The commentators 02-09-14
...on hacked photographs
I have seen some comments on websites from readers saying: “Well, if they don’t want to have naked photos of them leaked, they shouldn’t take naked photos in the first place?!?!?!?!?!” One can only assume that these saintly people have absolutely nothing on their phones, their internet searches, their laptops or any CCTV footage that would make them feel vaguely uncomfortable if seen by the outside world. As for those who genuinely don’t understand how this is a sexism issue, ask yourselves why there are almost no men included on the list of celebrities whose privacy has been violated.
- Hadley Freeman, The Guardian
Those, like Jennifer Lawrence, who don’t stand in judgment over others are often the hardiest when tested themselves. Nudity doesn’t damage, let alone end careers in Hollywood any more. And I could quite imagine this resilient young woman – an actress Harvey Weinstein once described as “the real deal” – bringing the house down with some PayPal gag when she accepts her next Oscar.
- Celia Walden, Daily Telegraph
The “Who do you think you are?” brigade will greet any call for internet civility with utter fury, and threaten to blow up one’s home, or cut off one’s tits, etc. All cheerful stuff. But we’re in the web’s wild wild west era. Stay safe people. It’s only going to get crazier out there.
- Grace Dent, The Independent
There are suggestions that prosecution may result not only for the hacker of the photos, but for those who view and share them. Good. To excuse viewing the images just because they’re available is deplorable. It’s the equivalent of creepily hiding in a wardrobe because a conversation may be taking place you’d be interested, excited or turned on to overhear.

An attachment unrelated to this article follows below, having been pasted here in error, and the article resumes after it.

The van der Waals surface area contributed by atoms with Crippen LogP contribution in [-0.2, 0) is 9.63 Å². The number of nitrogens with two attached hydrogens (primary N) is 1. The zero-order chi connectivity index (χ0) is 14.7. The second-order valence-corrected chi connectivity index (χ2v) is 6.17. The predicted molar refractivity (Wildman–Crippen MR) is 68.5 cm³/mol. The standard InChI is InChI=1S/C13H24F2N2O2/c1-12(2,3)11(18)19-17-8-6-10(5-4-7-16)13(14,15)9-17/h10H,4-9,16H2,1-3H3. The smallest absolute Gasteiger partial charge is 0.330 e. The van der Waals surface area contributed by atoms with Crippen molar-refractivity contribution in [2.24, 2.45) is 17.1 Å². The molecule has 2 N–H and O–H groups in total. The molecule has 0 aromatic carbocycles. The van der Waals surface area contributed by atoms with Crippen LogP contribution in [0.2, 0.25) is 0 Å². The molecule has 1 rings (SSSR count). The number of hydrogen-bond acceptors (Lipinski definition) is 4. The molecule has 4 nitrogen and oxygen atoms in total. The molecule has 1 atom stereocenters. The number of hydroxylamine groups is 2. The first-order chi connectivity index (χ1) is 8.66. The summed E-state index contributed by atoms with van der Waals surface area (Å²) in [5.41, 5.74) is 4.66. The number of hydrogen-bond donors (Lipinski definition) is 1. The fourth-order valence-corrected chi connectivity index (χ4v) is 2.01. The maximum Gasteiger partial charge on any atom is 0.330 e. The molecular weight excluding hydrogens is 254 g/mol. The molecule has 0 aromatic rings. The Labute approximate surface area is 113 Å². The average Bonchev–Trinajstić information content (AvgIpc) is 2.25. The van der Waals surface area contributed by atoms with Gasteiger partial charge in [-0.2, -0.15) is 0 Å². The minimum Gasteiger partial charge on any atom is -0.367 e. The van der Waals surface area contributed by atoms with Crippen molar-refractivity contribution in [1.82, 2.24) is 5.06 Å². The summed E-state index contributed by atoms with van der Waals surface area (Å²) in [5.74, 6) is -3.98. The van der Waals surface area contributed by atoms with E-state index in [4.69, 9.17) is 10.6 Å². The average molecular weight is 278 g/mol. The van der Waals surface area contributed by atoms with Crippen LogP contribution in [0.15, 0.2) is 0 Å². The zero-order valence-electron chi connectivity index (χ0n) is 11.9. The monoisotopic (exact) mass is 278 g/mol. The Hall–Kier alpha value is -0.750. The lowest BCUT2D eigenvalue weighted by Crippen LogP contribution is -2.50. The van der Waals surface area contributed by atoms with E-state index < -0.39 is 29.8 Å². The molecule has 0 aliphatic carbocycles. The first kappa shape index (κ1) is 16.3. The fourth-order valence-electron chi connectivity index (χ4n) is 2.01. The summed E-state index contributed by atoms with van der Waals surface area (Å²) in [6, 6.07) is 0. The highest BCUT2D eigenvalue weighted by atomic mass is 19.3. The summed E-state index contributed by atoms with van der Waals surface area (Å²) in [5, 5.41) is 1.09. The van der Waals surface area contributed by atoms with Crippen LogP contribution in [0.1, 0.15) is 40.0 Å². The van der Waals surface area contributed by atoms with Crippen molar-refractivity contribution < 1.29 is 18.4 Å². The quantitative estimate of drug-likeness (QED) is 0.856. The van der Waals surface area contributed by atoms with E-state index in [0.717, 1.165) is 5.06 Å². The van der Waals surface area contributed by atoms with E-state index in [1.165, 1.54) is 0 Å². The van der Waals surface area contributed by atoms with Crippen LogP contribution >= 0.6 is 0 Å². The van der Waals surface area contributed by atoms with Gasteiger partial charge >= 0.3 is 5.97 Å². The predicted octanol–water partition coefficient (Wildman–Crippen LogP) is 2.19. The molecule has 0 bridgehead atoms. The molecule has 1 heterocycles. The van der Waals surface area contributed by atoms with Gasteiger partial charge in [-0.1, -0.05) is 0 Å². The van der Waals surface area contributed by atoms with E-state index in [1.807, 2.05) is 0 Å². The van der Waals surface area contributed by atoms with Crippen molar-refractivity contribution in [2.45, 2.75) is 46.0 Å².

- Van Badham, The Guardian
I am mystified why anyone would electronically store any image — or mail, or text, or message, or any thing at all — which they preferred to remain private. The golden rule of the web is surely that nothing is truly secure from a sufficiently savvy and sinister stranger. Sooner or later, sadly, any moment or memory out there is liable to be stolen, spread, mocked and exploited..
- Robert Crampton, The Times
The ethnicity of the guilty men is a central feature of the abuse, and council officials were certainly inhibited because of it... but this was a regime unwilling to confront the problem at all - regardless of who was behind it. This was a dysfunctional council that operated in a macho atmosphere of bullying and sexism. Women were lesser beings and discussion of subjects such as sex abuse was almost impossible.
This isn't about political correctness, it's about chauvinism and class
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